“You bury your own.”
– Gus Gilbert
After witnessing the horrifying on-set electrocution of his beloved movie star mother Renee Hallow (Darlanne Fluegel), grieving teen Jeff Matthews (Edward Furlong) moves cross-country with his veterinarian father Dr. Chase Matthews (Anthony Edwards) to the secluded small town of Ludlow, Maine. He makes friends with Drew Gilbert (Jason McGuire), the stepson of the rabbit-loving local sheriff Gus Gilbert (Clancy Brown). Jeff also crosses paths with his high school’s resident psychopathic bully, Clyde Parker (Jared Rushton), who for whatever reason has made it his mission to make the new kid’s life outside of the glitz and glamor of Hollywood a living hell.
I’m not a fan of Pet Sematary. Not Stephen King’s original novel. Not director Mary Lambert’s cult-favorite 1989 adaptation. Not last year’s new take on the material directed by Kevin Kölsch and Dennis Widmyer. I find the story needlessly cruel. It makes me decidedly uncomfortable for all the wrong reasons, the fears the story preys upon not ones I care to explore and honestly feel rather assaultive in both nature and in execution.
All of which makes it understandably surprising that I get such a kick out of Lambert’s whacky 1992 sequel Pet Sematary II (a movie King was so angered by he had his name removed from the project entirely). It’s outlandish, nonsensical and utterly bizarre. The film takes no prisoners and revels in cartoonish blood and guts that are nothing short of outrageous. It also sports a rambunctious, goofily larger than life performance from Brown that needs to be seen to be believed, the veteran character actor showing unrestrained glee as he transforms into a gore-drenched killing machine ready dismember anyone and anything who might stumble into his chosen path.
It’s not all fun and games. There are some notable, borderline uncomforting missteps, most egregiously one involving Drew’s mother Amanda (Lisa Waltz) encountering Gus in their bedroom not long after he’s returned from the titular location in a state of undead aroused confusion. Thankfully Lambert doesn’t spend a lot of time on this moment, and considering how quickly the director cuts to the next scene it’s hard to fathom why she felt the need to keep it in the finished film. Additionally, there is a noticeable lack of cohesion throughout that almost made me think the filmmakers were making it all up as they went along, the fiery finale particularly out of place.
But who am I kidding? This sequel is a hoot-and-a-half, including that bewildering climax. Brown is a constant joy, the makeup and gore effects are outstanding, former Big scene-stealer Rushton is a surprisingly effective bully and Fluegel is maniacally outstanding when her big moment of face-melting madness suddenly demands her to be.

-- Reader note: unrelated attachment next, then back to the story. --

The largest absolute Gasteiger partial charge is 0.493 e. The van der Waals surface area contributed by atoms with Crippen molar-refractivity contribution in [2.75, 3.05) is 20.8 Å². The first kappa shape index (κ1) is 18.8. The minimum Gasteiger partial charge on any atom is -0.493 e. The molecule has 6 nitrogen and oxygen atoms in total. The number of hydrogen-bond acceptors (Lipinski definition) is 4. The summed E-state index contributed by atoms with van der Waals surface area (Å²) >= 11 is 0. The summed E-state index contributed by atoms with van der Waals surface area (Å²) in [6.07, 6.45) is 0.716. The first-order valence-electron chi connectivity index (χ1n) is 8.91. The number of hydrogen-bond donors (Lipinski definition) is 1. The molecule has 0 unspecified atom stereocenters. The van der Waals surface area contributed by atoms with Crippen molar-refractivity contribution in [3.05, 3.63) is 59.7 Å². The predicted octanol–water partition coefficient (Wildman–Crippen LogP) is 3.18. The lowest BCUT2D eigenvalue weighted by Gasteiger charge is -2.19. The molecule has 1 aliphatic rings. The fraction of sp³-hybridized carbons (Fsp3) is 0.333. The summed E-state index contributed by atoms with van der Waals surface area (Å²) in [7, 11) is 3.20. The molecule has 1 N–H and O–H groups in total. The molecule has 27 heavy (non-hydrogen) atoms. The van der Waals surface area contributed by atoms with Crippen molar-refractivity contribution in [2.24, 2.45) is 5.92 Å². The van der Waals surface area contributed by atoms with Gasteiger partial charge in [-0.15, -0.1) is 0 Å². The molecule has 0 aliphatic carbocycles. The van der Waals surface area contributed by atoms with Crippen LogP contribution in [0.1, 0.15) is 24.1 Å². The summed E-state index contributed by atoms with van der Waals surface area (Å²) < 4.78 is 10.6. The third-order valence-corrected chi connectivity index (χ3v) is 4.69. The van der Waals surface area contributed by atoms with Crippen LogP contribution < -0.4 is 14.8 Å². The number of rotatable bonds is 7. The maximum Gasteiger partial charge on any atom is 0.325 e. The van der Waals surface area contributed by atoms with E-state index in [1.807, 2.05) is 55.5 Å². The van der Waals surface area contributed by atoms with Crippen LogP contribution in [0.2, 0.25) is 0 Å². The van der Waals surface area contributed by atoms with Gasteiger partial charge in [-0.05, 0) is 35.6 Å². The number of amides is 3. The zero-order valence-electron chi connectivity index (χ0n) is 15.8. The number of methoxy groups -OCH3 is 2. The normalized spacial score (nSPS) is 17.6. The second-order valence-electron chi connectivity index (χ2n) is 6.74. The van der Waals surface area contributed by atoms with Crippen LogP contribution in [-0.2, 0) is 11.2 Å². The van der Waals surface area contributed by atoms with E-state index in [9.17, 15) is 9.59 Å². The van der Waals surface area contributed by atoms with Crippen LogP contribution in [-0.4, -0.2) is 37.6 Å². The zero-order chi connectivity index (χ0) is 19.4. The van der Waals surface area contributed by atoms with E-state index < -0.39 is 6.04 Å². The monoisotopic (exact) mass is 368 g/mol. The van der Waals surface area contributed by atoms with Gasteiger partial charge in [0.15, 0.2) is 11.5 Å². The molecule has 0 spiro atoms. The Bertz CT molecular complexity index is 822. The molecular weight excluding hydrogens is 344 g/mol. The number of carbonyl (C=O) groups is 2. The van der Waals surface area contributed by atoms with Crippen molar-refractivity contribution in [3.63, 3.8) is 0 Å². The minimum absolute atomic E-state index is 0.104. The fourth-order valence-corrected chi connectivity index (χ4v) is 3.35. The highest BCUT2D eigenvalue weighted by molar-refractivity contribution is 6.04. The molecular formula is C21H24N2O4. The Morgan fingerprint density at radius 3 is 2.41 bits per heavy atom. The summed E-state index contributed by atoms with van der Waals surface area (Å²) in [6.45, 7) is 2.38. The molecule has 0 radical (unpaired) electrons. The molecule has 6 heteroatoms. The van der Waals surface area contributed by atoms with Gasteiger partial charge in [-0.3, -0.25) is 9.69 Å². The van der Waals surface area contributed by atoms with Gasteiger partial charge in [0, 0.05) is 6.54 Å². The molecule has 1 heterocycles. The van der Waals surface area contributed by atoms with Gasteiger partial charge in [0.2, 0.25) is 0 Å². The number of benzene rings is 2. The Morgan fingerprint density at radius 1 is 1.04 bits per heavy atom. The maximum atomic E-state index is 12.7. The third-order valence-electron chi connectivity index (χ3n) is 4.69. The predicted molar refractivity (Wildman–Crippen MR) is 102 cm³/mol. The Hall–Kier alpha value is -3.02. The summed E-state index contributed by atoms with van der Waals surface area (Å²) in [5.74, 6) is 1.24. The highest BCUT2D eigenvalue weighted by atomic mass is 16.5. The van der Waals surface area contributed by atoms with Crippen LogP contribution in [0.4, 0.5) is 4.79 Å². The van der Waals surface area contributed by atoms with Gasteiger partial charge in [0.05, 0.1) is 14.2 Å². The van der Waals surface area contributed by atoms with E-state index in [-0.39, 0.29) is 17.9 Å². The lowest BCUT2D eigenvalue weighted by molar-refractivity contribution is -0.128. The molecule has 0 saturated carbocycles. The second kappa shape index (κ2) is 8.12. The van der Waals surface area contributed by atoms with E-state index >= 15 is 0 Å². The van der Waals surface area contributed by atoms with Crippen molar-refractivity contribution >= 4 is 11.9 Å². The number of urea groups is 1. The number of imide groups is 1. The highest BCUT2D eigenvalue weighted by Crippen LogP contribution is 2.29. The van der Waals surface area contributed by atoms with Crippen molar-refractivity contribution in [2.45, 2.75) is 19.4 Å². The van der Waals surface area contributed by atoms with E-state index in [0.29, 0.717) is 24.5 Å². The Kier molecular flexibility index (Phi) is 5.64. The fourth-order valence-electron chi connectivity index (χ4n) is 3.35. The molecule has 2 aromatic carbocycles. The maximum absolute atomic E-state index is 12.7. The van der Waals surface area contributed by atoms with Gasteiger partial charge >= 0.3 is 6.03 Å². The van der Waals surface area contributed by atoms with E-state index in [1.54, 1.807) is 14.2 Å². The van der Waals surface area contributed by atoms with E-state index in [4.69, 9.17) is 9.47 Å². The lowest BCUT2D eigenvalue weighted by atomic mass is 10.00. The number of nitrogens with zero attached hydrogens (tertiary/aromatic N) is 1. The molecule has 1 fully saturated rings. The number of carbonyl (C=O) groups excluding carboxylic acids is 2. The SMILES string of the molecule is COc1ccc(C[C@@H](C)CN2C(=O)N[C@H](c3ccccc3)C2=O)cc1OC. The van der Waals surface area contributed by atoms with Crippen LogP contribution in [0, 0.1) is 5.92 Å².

While I don’t believe in the idea of a “guilty pleasure” (if one likes a movie, they like a movie; there’s no need to feel guilty about it), Lambert’s unhinged sequel sure makes me rethink that opinion. Be that as it may, I get a kick of this film something fierce, and as much as I loathe its predecessor Pet Sematary II is an exploitive horror hoot I can’t help but enjoy.
Pet Sematary II is presented on a 50GB Blu-ray MPEG-4 AVC Video with a 1.85:1 1080p transfer.
This Blu-ray features an English DTS-HD Master Audio 5.1 soundtrack along with an English DTS-HD Master Audio 2.0 track and includes optional English SDH subtitles.
Extras here include:
Audio Commentary with director Mary Lambert
Young and Brooding – Interview with Edward Furlong (13:32)
Playing Over the Top – Interview with Clancy Brown (21:00)
My First Film – Interview with Jason McGuire (24:23)
A Thousand Dollar Bet – Interview with special makeup effects creator Steve Johnson (15:51)
Orchestrated Grunge – Interview with composer Mark Governor (29:32)
Original Theatrical Trailer (1:33)
This is an excellent collection of extras, the Mary Lambert commentary track and the Clancy Brown interview featurette (which includes a Mr. Krabs cameo) the clear standouts. But all of it is pretty great, Scream! Factory going above and beyond as far as the special features are concerned.
Pet Sematary II is nuts, and it’s easy to see why Stephen King removed his name from the production as this bears precious little resemblance to either the author’s enduringly popular novel or to returning director Mary Lambert’s successful 1989 adaptation. But I like this film a fair amount, its gonzo go-for-broke schlock aesthetic one that can’t help but bring a smile to my face. Scream! Factory’s Blu-ray presentation is sensational, and fans are urged to pick up the title for their personal collections right away.